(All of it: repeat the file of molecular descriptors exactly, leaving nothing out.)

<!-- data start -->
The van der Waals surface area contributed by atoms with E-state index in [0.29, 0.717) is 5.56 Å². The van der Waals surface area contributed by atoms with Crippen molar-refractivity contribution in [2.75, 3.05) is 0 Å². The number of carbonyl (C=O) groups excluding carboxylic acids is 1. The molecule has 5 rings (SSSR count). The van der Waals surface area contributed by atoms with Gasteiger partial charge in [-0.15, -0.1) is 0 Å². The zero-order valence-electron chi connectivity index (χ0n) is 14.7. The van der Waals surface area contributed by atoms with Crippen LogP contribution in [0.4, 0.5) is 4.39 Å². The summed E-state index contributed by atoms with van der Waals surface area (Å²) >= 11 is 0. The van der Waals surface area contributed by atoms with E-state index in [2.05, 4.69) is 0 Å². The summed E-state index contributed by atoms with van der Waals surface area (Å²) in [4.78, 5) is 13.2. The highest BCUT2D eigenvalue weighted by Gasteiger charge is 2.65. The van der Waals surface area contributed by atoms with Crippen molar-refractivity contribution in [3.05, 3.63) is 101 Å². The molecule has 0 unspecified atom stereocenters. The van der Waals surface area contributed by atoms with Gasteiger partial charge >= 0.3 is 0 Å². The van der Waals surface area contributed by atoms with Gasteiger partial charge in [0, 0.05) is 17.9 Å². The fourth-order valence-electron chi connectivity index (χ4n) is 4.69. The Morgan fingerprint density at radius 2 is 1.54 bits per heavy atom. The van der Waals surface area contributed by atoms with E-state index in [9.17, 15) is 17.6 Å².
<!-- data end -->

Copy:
The van der Waals surface area contributed by atoms with E-state index in [0.29, 0.717) is 5.56 Å². The van der Waals surface area contributed by atoms with Crippen molar-refractivity contribution in [2.75, 3.05) is 0 Å². The number of carbonyl (C=O) groups excluding carboxylic acids is 1. The molecule has 5 rings (SSSR count). The van der Waals surface area contributed by atoms with Gasteiger partial charge in [-0.15, -0.1) is 0 Å². The zero-order valence-electron chi connectivity index (χ0n) is 14.7. The van der Waals surface area contributed by atoms with Crippen LogP contribution in [0.4, 0.5) is 4.39 Å². The summed E-state index contributed by atoms with van der Waals surface area (Å²) >= 11 is 0. The van der Waals surface area contributed by atoms with E-state index in [2.05, 4.69) is 0 Å². The summed E-state index contributed by atoms with van der Waals surface area (Å²) in [4.78, 5) is 13.2. The highest BCUT2D eigenvalue weighted by Gasteiger charge is 2.65. The van der Waals surface area contributed by atoms with Crippen molar-refractivity contribution in [3.05, 3.63) is 101 Å². The molecule has 0 unspecified atom stereocenters. The van der Waals surface area contributed by atoms with Gasteiger partial charge >= 0.3 is 0 Å². The van der Waals surface area contributed by atoms with Gasteiger partial charge in [0, 0.05) is 17.9 Å². The fourth-order valence-electron chi connectivity index (χ4n) is 4.69. The Morgan fingerprint density at radius 2 is 1.54 bits per heavy atom. The van der Waals surface area contributed by atoms with E-state index in [9.17, 15) is 17.6 Å².